Art is life, it is said. A New England artists' retreat wants to make it a part of death, too.
The I-Park retreat in East Haddam, Conn., plans to reserve some of its wooded 450 acres for a nontraditional memorial park called Thanatopolis, Greek for "city of the dead," where artists will create unique monuments that evoke or reflect the personalities of the departed.
The retreat's founder, Ralph Crispino Jr., came up with the idea in 1983 after he found himself dissatisfied with the traditional options available at a funeral home, monument dealer and cemetery upon the passing of a close friend. He believed "there needed to be a greater role for creativity and personalization," according to an I-Park brochure.
Grieving survivors, particularly boomers who belong to the "do your thing" generation, have introduced innovations into final rites at funerals and memorial services. Some people are being buried in "green cemeteries" where unembalmed remains and biodegradable caskets can decay into the earth. Crispino, 59, has a vision for an altogether new kind of cemetery.
At Thanatopolis, there will be no graves or burials. Instead of headstones, individualized sculptures planted in gardens or afloat on a pond will endure as living memorials. "Memorial totems" will provide niches for cremated remains.
What will these artful memorials look like? In the first round of experimental commissions that I-Park has unveiled — all intended to be temporary installations — floating memorials were popular. Nearly half of the dozen artworks were placed in the pond at the retreat.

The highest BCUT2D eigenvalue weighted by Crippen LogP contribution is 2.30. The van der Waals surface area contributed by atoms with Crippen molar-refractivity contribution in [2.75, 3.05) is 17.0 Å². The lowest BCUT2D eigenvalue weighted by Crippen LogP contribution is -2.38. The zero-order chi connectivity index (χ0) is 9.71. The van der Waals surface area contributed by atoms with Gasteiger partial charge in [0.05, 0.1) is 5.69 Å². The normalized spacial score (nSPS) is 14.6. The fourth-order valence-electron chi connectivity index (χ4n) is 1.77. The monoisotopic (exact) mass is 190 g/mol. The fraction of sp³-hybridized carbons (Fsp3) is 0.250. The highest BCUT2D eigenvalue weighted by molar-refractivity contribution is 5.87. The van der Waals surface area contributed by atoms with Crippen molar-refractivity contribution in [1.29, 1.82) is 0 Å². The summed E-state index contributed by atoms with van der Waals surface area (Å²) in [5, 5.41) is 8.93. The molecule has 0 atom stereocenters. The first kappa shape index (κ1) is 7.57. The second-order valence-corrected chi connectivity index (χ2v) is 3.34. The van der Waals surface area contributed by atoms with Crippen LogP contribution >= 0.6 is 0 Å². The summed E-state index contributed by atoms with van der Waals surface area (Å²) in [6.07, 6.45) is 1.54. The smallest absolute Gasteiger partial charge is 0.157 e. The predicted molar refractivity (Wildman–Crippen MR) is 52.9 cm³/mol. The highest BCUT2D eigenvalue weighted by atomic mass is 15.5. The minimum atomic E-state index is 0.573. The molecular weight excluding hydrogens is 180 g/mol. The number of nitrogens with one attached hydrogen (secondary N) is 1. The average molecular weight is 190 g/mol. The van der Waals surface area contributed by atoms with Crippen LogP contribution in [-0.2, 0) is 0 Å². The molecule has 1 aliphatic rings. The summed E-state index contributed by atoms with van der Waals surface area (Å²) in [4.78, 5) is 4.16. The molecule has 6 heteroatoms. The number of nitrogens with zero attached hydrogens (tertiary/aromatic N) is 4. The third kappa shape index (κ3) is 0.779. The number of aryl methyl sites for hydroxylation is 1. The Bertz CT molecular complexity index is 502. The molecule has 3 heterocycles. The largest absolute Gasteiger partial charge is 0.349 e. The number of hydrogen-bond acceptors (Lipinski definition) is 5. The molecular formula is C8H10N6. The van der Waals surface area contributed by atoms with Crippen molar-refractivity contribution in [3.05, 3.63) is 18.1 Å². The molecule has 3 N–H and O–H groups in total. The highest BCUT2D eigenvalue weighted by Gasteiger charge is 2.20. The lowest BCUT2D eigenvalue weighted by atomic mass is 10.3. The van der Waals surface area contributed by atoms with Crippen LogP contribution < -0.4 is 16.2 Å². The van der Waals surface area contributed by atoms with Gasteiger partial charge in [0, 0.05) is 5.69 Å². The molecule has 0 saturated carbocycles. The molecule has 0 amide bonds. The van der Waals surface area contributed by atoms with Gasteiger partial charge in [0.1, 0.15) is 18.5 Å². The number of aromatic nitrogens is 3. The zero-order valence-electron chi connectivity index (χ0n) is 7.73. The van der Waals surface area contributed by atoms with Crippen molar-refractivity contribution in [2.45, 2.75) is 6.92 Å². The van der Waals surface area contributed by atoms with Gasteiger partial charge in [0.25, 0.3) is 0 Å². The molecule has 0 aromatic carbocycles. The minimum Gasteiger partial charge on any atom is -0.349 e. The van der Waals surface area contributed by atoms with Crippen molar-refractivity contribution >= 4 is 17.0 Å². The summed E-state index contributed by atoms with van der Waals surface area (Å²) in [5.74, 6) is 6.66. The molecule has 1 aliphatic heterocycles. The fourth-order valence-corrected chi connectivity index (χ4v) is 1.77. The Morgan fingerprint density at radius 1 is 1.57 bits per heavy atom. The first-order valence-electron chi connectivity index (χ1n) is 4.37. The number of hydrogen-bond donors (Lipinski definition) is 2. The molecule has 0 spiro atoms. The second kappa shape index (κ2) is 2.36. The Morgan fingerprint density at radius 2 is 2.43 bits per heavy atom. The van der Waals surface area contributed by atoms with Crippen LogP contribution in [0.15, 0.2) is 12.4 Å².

One features two clear glass spheres, tethered together, each with a small mast and single sail. It is called "Twins." A broken wooden boat parked halfway ashore honors a community of boat builders. Another memorial uses flat pieces of wood as tiny rafts, with colorful feathers as sails.
"Different cultures believe in setting the soul free in water," explains artist Carolina Rubio MacWright, a Colombian immigrant who lives in New York City. "It's a way of letting go. We should deal with new ways of dealing with the idea of losing somebody and celebrating their life."
MacWright, 29, created the miniature rafts with the interment of her grandfather's remains in mind. "When my grandfather died, we took his ashes out on his favorite lake where he liked to fish" in Colombia, she recalls. "It really marked me."
Nhan Duc Nguyen, a Canadian artist, drew upon animist traditions in his native Vietnam in designing a shrine to honor a widow who sold traditional beef noodle soup in his hometown. She disappeared after the fall of Saigon in 1975 at the end of the Vietnam war and is presumed to be dead.
A colorful array of paper flowers climbs five feet up a tree trunk, surrounded at the base by an assemblage of plates covered with breads, candies and animal figures. A recording plays Southeast Asian music that Nguyen, 43, describes as "a mix of calling up spirits and venerating your ancestors." Another audio plays at the same time, with interviews of Vietnamese restaurant workers in North America. Nearby, tea lights burn in a row of soup bowls representing the widow's occupation.